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Woeful replacement refs threaten US football season

American football fans were in an uproar Tuesday over a labor dispute which has seen replacement referees botch calls and sow heartache among millions of followers of the most popular US sport.

The National Football League (NFL) last year survived a players' lock-out which threatened to shut down the entire season.

But sports analysts are warning that the game could be in even greater jeopardy this year after a profusion of uncalled penalties and blown calls by the temporary referees officiating for the 32-team league.

The lockout of veteran referees threatens to "irreparably damage" the game, warned sports columnist Bill Plaschke of the Los Angeles Times, who urged NFL owners to give in to demands from the striking referees for a pay increase.

Life in much of America comes to a standstill every Sunday as the country focuses on the exploits of the helmeted armor-clad gladiators of the bruising blood sport.

Just three weeks into the 16-game NFL regular season, no one expected such widespread national despair over the absence of the veteran officials.

Since NFL owners shut the referees out and hired less experienced temporary officials, the quality of play has eroded in the eyes of most football fans.

The level of sportsmanship also has suffered, as players take advantage of the relative inexperience of the temporary referees to take cheap shots at their opponents on the field.

In some cases, players have brawled openly with members from the opposing team, knowing that the temporary refs were unlikely to intervene.

Perhaps even more troubling are the abundant mistakes that have changed the momentum of games, narrowed the margins of victory, and in a couple of cases, even changed the outcome of the contest.

The most egregious call, during the sport's marquee weekly Monday Night Football game, proved to be the final straw for some.

The questionable call came on the final play of a hard-fought game between the Green Bay Packers and the Seattle Seahawks.

With time running out, defender M.D. Jennings of the Packers appeared to intercept a last-gasp pass into the end zone by Seahawk quarterback Russell Wilson, preserving a 12-7 victory for the Wisconsin-based team.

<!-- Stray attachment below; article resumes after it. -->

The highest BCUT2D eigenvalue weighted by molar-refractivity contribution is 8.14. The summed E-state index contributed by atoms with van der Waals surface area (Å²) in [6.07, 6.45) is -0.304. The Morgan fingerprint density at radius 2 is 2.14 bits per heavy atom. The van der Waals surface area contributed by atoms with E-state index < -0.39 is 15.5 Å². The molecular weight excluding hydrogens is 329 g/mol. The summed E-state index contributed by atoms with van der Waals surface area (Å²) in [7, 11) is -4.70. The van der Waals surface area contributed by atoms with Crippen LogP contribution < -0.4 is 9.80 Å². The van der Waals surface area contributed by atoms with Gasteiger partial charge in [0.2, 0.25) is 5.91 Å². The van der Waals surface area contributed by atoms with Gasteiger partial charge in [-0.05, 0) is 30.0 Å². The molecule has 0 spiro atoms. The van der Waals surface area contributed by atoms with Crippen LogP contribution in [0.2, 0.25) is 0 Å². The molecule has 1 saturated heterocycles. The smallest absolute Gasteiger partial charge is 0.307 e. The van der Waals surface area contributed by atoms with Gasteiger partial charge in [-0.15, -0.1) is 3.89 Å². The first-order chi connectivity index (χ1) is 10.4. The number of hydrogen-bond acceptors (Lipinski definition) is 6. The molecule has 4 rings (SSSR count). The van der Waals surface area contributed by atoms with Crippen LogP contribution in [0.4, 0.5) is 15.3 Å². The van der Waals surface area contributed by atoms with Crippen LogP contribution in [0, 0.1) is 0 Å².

But to the stunned amazement of fans across the country, the referees ruled that Seahawk receiver Golden Tate had caught the ball.

The referees upheld the ruling after reviewing videotape of the play, giving Seattle a 14-12 win and spurring sports writers across the country to say that the time had come to end the lockout at all costs.

Even Steve Kelley, a columnist with the hometown Seattle Times, bemoaned the "controversy and the chaos and the embarrassment" that came with the officials' ruling.

"This is what happens when amateurs are asked to call a professional game," Kelley wrote.

"This is the result of the deal with the devil the NFL made. This is what happens when the league is more concerned with winning a labor dispute than it is with maintaining the integrity of its product."

The controversy even crept to the top of the political agenda as Republican vice presidential candidate -- and Packers fan -- Paul Ryan demanded that the league get rid of the replacement referees.

"Give me a break," the Wisconsin lawmaker told supporters at a campaign event in Cincinnati, Ohio.

"It's time to get the real refs!" Ryan declared, using the opportunity to take a shot at the White House incumbent.

"You know what, it reminds me of President (Barack) Obama and the economy. If you can't get it right, it's time to get out," Ryan said.

Not to be outdone, Obama took to Twitter, writing on his @barackobama account that "NFL fans on both sides of the aisle hope the refs' lockout is settled soon."

After a day of global diplomacy in New York, the president later groused about the "terrible" Monday night game.

"I've been saying for months, we've got to get our refs back," he told reporters as arrived back at the White House.

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